cumin baked chicken

Cumin, a spice often used in my kitchen for various dishes, is an earthy, warm spice that adds the most beautiful hearty depth to any dish. A delicious match for meat, it also adds complexity to vegetarian dishes.

As part of last night’s dinner, I served these flavourful baked thighs and drumsticks with my lentil and grilled vegetable salad. This is a delicious and healthy dish that is as easy to prepare as it is to eat. With the skin moreishly crispy, the meat is succulent , tender and flavourful. A perfect and easy family go-to meal!

Serve with couscous, salad or grilled vegetables for a healthy family mid-week meal or serve it with a cucumber & yogurt dressing for a delicious, heart warming snack.

ingredients | serves 3-4 | easy
8 chicken thighs & drumsticks
2t crushed garlic
2t ground cumin
1t cumin seeds, crushed in a pestle & mortar
1T black pepper
1/3C olive oil
juice & zest of 1 lemon
1T fresh thyme leaves
1/2t red pepper flakes, optional
fresh cilantro/coriander to serve

method
Place all of the ingredients into a large freezer bag and shake well to coat.
Place the bag into the fridge to marinade for at least 30 minutes.

Preheat the oven to 180C.
Arrange the chicken pieces in a baking tray, season with a little salt and bake for about 40 minutes until cooked through.

Drizzle the roasting juices over the chicken pieces and garnish with fresh coriander/cilantro.

Serve warm.


pork sausage & veg tray bake

I do love the simplicity of a tray bake and, admitting, that it is a meal frequently enjoyed around our dinner table.
This is a meal that I return to again and again and will not easily tire of.
A great time saver as you can put it all together, store it in the fridge and then just pop it into the preheated oven come dinner time.

The added bonus, of course, is the clean kitchen after dinner. And this alone gets a very high mark in my book.
A healthy, comforting and nutritious meal that your family will love, without having to spend hours in the kitchen.

Good alternatives to pork sausage are beef / chicken sausage or chicken breast.

Serve with a side of couscous or buckwheat.

ingredients | serves 4-6 | easy
8 pork sausages
300g baby potatoes, halved
400g chickpeas, drained and rinsed
2 red onions, quartered
6 garlic cloves, whole
punnet baby carrots, scrubbed
200g mushrooms
6-8 sweetcorn mini cobs
1/2C olive oil
2t paprika
1t dried oregano
1t dried thyme
1t cumin seeds, crushed
1/2t salt
good grind of black pepper
4 rosemary stalks
150ml white wine

handful fresh parsley, chopped (garnish)

Preheat the oven to 200C.
Put the rosemary stalks onto a large sheet pan.
In a large bowl, mix together the olive oil, herbs, salt & pepper. Add the vegetables to the herb mixture and toss through to coat well.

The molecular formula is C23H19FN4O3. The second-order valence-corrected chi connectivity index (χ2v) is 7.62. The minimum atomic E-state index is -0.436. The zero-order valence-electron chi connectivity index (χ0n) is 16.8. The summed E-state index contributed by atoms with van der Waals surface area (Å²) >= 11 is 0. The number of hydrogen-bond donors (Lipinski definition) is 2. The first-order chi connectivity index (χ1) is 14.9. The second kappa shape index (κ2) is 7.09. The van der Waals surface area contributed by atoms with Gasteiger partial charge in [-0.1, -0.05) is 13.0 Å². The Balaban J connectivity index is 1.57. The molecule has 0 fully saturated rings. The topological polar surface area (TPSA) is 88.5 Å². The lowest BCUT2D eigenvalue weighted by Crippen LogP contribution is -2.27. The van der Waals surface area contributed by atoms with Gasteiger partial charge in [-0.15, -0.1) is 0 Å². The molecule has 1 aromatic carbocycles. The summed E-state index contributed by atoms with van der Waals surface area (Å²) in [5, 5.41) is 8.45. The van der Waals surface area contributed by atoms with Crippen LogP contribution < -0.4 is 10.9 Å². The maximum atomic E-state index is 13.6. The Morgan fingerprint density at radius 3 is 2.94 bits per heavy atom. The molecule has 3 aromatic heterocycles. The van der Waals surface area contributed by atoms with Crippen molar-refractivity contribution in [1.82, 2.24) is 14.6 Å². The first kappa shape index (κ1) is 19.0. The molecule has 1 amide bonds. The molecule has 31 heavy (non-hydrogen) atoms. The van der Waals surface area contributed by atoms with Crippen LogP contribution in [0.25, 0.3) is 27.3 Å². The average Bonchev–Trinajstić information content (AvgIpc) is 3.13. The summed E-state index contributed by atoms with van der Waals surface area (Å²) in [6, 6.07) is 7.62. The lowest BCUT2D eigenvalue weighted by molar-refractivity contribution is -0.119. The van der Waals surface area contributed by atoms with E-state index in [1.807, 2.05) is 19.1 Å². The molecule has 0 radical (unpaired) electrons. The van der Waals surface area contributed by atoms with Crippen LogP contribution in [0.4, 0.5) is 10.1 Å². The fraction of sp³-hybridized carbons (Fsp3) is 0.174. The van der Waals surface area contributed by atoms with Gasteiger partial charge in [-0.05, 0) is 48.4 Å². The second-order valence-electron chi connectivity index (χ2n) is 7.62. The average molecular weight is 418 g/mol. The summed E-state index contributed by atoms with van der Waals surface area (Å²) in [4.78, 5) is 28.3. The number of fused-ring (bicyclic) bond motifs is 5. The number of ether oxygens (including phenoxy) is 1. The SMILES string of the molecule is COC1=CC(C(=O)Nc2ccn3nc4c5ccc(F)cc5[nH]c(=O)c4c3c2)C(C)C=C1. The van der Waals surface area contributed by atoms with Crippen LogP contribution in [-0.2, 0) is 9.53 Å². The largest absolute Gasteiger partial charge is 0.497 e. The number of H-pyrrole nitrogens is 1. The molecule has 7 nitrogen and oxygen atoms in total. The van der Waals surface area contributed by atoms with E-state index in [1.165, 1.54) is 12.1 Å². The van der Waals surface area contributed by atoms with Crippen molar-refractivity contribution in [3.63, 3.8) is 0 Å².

Tip the vegetables onto the roasting tray and arrange in an even layer.
Rub the pork sausages with a little more olive oil and nestle them between the vegetables.

Roast in the preheated oven for about 35 minutes until the sausages are golden brown. Carefully remove the tray from the oven, turn the sausages over and toss the vegetables.
Pour the wine into the roasting tray and roast or a further 20 minutes until the sausages are cooked and the potatoes are tender.

Garnish with the chopped parsley and serve with your choice of side.


porcupine beef meatballs

Porcupine meatballs, an American dish consisting of ground beef & rice were a staple during the Great Depression. Rice was added as a way of stretching the beef to yield more meatballs.
So called because the cooked rice sticks out of the sides of the meatballs.

To accommodate my 16 month old daughters’ palate and also include her in family dinners rather than cooking her a completely different meal, I like to keep weekday dinners simple yet delicious, flavourful and still nutritious.
Having a curious little human run around the house while trying to make a great meal can sometimes be a little challenging so I always suggest having a few easy, no-fail recipes that simplifies life and meal prep.

This is a hearty and comforting meal, cooked in a rich tomato sauce. Since the rice is added to the meat there is no need to cook a starch to serve alongside. You can, however, serve these on sweet potato or butternut mash.
As a vegetable side I suggest sweet roasted carrots or a mixture of buttered broccoli and cauliflower.

To make these meatballs extra nutritious you can add grated zucchini or carrot to the meat mixture. And for extra flavour, try adding finely grated parmesan or any hard, rich cheese.

ingredients | makes about 15 | easy
for the meatballs
500g lean beef mince
1/2 white onion, grated
2 garlic cloves, grated
1/2C long grain rice
1t dried oregano
1T fresh thyme leaves
1/2C milk
1 egg
1/2t fine salt
black pepper
olive oil, for browning

for the tomato sauce
1/2 white onion, finely chopped
1 garlic clove, crushed
1 can crushed tomato
400ml beef stock
2T tomato paste
2t paprika
2t mixed dried herbs / italian seasoning
1T brown sugar
2T Worcestershire sauce
1t fine salt
good grind of black pepper
handful fresh parsley, garnish
fresh cilantro to serve (optional)
1T olive oil
2T butter

method
In a large bowl, combine all of the meatball ingredients together except the olive oil.
Mix well using your hands and then roll into balls the size of a golf ball.